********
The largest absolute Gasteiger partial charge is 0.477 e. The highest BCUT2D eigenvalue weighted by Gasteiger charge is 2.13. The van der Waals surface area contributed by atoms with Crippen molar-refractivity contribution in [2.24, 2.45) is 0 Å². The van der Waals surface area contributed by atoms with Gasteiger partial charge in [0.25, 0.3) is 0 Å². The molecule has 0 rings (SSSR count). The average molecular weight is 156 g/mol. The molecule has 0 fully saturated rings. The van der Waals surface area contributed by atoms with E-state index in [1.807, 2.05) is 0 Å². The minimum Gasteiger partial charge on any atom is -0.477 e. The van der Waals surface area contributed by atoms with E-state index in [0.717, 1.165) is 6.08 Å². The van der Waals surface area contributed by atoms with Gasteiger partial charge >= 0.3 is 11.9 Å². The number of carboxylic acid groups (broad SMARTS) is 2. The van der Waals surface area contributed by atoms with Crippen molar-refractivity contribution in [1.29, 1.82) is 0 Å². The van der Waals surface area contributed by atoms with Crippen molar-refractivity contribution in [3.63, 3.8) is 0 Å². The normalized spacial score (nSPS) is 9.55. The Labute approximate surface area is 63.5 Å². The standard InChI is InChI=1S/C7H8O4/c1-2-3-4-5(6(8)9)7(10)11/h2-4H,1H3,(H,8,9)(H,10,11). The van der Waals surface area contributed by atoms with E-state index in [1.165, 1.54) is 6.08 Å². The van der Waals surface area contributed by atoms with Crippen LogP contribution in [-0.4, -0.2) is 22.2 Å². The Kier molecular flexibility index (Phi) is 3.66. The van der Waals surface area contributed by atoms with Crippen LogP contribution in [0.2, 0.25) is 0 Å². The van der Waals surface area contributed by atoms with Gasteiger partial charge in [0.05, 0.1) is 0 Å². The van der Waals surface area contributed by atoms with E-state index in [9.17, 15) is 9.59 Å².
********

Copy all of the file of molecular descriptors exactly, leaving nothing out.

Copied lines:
The largest absolute Gasteiger partial charge is 0.477 e. The highest BCUT2D eigenvalue weighted by Gasteiger charge is 2.13. The van der Waals surface area contributed by atoms with Crippen molar-refractivity contribution in [2.24, 2.45) is 0 Å². The van der Waals surface area contributed by atoms with Gasteiger partial charge in [0.25, 0.3) is 0 Å². The molecule has 0 rings (SSSR count). The average molecular weight is 156 g/mol. The molecule has 0 fully saturated rings. The van der Waals surface area contributed by atoms with E-state index in [1.807, 2.05) is 0 Å². The minimum Gasteiger partial charge on any atom is -0.477 e. The van der Waals surface area contributed by atoms with E-state index in [0.717, 1.165) is 6.08 Å². The van der Waals surface area contributed by atoms with Gasteiger partial charge >= 0.3 is 11.9 Å². The number of carboxylic acid groups (broad SMARTS) is 2. The van der Waals surface area contributed by atoms with Crippen molar-refractivity contribution in [1.29, 1.82) is 0 Å². The van der Waals surface area contributed by atoms with Crippen molar-refractivity contribution in [3.63, 3.8) is 0 Å². The normalized spacial score (nSPS) is 9.55. The Labute approximate surface area is 63.5 Å². The standard InChI is InChI=1S/C7H8O4/c1-2-3-4-5(6(8)9)7(10)11/h2-4H,1H3,(H,8,9)(H,10,11). The van der Waals surface area contributed by atoms with E-state index in [1.165, 1.54) is 6.08 Å². The van der Waals surface area contributed by atoms with Crippen LogP contribution in [-0.4, -0.2) is 22.2 Å². The Kier molecular flexibility index (Phi) is 3.66. The van der Waals surface area contributed by atoms with Crippen LogP contribution in [0.2, 0.25) is 0 Å². The van der Waals surface area contributed by atoms with Gasteiger partial charge in [0.05, 0.1) is 0 Å². The van der Waals surface area contributed by atoms with E-state index in [9.17, 15) is 9.59 Å².